Regilucia Costa Smith, PLLC.

Immigration & Nationality Law

“We are a nation of immigrants. We are the children and grandchildren and great-grandchildren of the ones who wanted a better life, the driven ones, the ones who woke up at night hearing that voice telling them that life in that place called America could be better.”            

Mitt Romney

Family Based

Immediate relatives do not face waiting times for visa availability. Immediate relatives in the United States may qualify to file Form I-485 to adjust status. Preference relatives often face very long waiting times, due to strict annual limits on permanent immigration benefits. The length of the wait depend on upon which family preference category is appropriate, as well as the country of origin.

Depending on the type of family relationship, foreign nationals can immigrate to the U.S. based on a petition filed by a family member. But there is a major difference in processing, depending on the type of relationship.

  • Immediate relatives: Under the immigration laws, an “immediate relative” is the parent, spouse, or child (unmarried and under the age of 21) of a U.S. citizen. Immediate relatives are at a distinct advantage over others as there is no visa wait list to immigrate. In other words, if the U.S. citizen files a petition for a foreign national parent, spouse or child, the foreign national will be eligible to receive a visa without being subject to a visa backlog (see below – “family preferences”). There are a few caveats, however. First, family immigration requires that the petitioner files an Affidavit of Support to prevent the sponsored family member from needing government assistance and to maintain the family member at a level of living above the poverty level. Second, cases involving marriage to a U.S. citizen are scrutinized for fraud. Only bona fide, good faith marriages will be approved. Third, if the marriage is less than two years old at the time of approval of the visa, the foreign national will be granted two-year conditional residence.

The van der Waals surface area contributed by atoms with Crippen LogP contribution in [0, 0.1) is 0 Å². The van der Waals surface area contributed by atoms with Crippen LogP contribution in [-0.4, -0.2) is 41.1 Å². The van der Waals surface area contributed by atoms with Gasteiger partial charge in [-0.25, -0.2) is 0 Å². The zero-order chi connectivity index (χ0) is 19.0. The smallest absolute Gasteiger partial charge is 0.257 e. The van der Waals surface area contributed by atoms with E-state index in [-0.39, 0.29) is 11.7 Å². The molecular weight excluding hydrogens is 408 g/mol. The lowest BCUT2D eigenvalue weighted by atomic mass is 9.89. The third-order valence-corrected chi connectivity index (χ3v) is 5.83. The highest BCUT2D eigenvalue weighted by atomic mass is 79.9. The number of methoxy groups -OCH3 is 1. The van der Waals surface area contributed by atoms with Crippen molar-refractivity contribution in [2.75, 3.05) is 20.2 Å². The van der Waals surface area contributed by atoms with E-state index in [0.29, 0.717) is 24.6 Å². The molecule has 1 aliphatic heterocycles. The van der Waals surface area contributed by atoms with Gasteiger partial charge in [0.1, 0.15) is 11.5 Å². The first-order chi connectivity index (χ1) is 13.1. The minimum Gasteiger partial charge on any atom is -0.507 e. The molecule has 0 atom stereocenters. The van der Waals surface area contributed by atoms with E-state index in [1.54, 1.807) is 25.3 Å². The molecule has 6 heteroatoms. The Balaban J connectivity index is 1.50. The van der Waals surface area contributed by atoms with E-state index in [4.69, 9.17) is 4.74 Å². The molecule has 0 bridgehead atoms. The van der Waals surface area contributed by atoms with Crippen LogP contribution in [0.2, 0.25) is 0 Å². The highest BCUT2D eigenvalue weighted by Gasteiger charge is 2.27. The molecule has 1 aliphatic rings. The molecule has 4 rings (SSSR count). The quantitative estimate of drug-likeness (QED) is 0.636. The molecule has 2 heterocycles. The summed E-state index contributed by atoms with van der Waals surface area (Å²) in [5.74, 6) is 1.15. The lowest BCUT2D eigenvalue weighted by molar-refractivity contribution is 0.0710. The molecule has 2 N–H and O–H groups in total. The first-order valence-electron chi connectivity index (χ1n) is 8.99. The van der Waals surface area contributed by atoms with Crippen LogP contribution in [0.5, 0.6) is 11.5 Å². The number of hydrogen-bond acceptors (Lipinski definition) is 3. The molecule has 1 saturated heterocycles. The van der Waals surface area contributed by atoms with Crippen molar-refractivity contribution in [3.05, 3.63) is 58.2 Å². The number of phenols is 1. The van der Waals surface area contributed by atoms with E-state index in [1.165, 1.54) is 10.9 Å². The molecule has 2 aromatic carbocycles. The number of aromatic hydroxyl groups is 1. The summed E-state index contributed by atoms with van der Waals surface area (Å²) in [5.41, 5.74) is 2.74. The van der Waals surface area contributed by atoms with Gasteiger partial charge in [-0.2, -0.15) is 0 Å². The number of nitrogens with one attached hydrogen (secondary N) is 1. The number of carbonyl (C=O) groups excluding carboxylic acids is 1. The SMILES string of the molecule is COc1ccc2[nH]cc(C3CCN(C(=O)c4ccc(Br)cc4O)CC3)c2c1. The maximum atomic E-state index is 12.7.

• Family preferences: In addition to immediate relatives, the law provides immigrant visas for other family members. But Congress has placed a numerical limitation on visas for these other family members, so they are subject to a visa backlog. Note, the caveats listed above apply to family preferences too. Below are the other family members who can qualify for an immigrant visa and the approximate wait time for a visa. Bear in mind that a foreign national has no right to come to remain in the U.S. during the prolonged wait for a visa.

                                                     First preference — Adult, unmarried son or daughter of a U.S. citizen: 6-year backlog

                                                     Second preference (A) — Spouse or child of lawful permanent resident: 5-year backlog
                                                     Second preference (B) — Adult son or daughter (unmarried) of LPR: 8-year backlog
                                                     Third preference — Adult, married son or daughter of U.S. citizen: 9-year backlog
                                                     Fourth preference — Sibling of a U.S. citizen: 10- to 15-year backlog

The sponsoring relative must file a petition (Form I-130) on behalf of the qualifying foreign national relative. If the relative is outside the U.S., the immigrant visa case will proceed via consular processing.

  • Immediate relatives require an I-130 filing for each sponsored family member.
  • Sufficient documentation of the qualifying family relationship must be provided.
  • Family-based cases generally require an affidavit of support.

How We Can Help You

Reggie Law Firm can assist in preparation for and representation at interviews at USCIS offices or U.S. consulates. We will also advise with regard to legal issues and may assist in all types of family-based immigration cases at local USCIS offices, service centers, and U.S. consulates abroad.